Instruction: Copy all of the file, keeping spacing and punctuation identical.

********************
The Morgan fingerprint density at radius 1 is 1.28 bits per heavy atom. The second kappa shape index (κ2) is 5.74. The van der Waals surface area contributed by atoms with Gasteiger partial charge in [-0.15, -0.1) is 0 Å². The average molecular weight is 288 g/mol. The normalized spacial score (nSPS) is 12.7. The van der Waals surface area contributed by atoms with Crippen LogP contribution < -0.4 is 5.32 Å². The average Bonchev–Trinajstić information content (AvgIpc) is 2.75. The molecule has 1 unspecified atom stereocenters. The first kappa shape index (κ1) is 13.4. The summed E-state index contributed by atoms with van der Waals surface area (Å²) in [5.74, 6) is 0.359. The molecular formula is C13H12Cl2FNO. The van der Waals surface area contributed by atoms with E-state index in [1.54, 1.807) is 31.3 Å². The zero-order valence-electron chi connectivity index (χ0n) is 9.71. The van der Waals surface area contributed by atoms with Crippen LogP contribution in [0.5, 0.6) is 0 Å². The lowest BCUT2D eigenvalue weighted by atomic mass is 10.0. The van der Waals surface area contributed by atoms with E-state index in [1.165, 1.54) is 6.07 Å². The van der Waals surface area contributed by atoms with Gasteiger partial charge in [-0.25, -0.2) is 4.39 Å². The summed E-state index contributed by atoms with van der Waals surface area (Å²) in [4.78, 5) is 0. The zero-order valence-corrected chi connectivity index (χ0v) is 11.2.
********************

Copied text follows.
The Morgan fingerprint density at radius 1 is 1.28 bits per heavy atom. The second kappa shape index (κ2) is 5.74. The van der Waals surface area contributed by atoms with Gasteiger partial charge in [-0.15, -0.1) is 0 Å². The average molecular weight is 288 g/mol. The normalized spacial score (nSPS) is 12.7. The van der Waals surface area contributed by atoms with Crippen LogP contribution < -0.4 is 5.32 Å². The average Bonchev–Trinajstić information content (AvgIpc) is 2.75. The molecule has 1 unspecified atom stereocenters. The first kappa shape index (κ1) is 13.4. The summed E-state index contributed by atoms with van der Waals surface area (Å²) in [5.74, 6) is 0.359. The molecular formula is C13H12Cl2FNO. The van der Waals surface area contributed by atoms with E-state index in [1.54, 1.807) is 31.3 Å². The zero-order valence-electron chi connectivity index (χ0n) is 9.71. The van der Waals surface area contributed by atoms with Crippen LogP contribution in [0.5, 0.6) is 0 Å². The lowest BCUT2D eigenvalue weighted by atomic mass is 10.0. The van der Waals surface area contributed by atoms with E-state index in [1.165, 1.54) is 6.07 Å². The van der Waals surface area contributed by atoms with Gasteiger partial charge in [-0.25, -0.2) is 4.39 Å². The summed E-state index contributed by atoms with van der Waals surface area (Å²) in [4.78, 5) is 0. The zero-order valence-corrected chi connectivity index (χ0v) is 11.2.